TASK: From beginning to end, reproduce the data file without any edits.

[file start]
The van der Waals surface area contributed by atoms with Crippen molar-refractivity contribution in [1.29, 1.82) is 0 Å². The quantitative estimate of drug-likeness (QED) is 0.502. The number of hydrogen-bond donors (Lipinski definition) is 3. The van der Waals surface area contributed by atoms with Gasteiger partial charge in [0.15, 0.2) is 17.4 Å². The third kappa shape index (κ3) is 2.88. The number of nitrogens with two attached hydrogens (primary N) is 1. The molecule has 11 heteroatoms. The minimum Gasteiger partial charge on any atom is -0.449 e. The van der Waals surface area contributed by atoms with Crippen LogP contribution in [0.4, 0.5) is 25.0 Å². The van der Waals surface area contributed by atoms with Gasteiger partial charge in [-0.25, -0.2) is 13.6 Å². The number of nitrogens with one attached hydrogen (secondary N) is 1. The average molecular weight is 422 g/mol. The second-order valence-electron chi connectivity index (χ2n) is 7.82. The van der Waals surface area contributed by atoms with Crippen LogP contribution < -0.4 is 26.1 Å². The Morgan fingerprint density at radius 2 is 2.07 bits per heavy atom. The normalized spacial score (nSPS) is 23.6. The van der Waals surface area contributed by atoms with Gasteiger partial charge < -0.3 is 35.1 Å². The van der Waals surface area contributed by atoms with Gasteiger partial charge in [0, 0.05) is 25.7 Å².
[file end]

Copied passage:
The van der Waals surface area contributed by atoms with Crippen molar-refractivity contribution in [1.29, 1.82) is 0 Å². The quantitative estimate of drug-likeness (QED) is 0.502. The number of hydrogen-bond donors (Lipinski definition) is 3. The van der Waals surface area contributed by atoms with Gasteiger partial charge in [0.15, 0.2) is 17.4 Å². The third kappa shape index (κ3) is 2.88. The number of nitrogens with two attached hydrogens (primary N) is 1. The molecule has 11 heteroatoms. The minimum Gasteiger partial charge on any atom is -0.449 e. The van der Waals surface area contributed by atoms with Crippen LogP contribution in [0.4, 0.5) is 25.0 Å². The van der Waals surface area contributed by atoms with Gasteiger partial charge in [-0.25, -0.2) is 13.6 Å². The number of nitrogens with one attached hydrogen (secondary N) is 1. The average molecular weight is 422 g/mol. The second-order valence-electron chi connectivity index (χ2n) is 7.82. The van der Waals surface area contributed by atoms with Crippen LogP contribution < -0.4 is 26.1 Å². The Morgan fingerprint density at radius 2 is 2.07 bits per heavy atom. The normalized spacial score (nSPS) is 23.6. The van der Waals surface area contributed by atoms with Gasteiger partial charge < -0.3 is 35.1 Å². The van der Waals surface area contributed by atoms with Gasteiger partial charge in [0, 0.05) is 25.7 Å².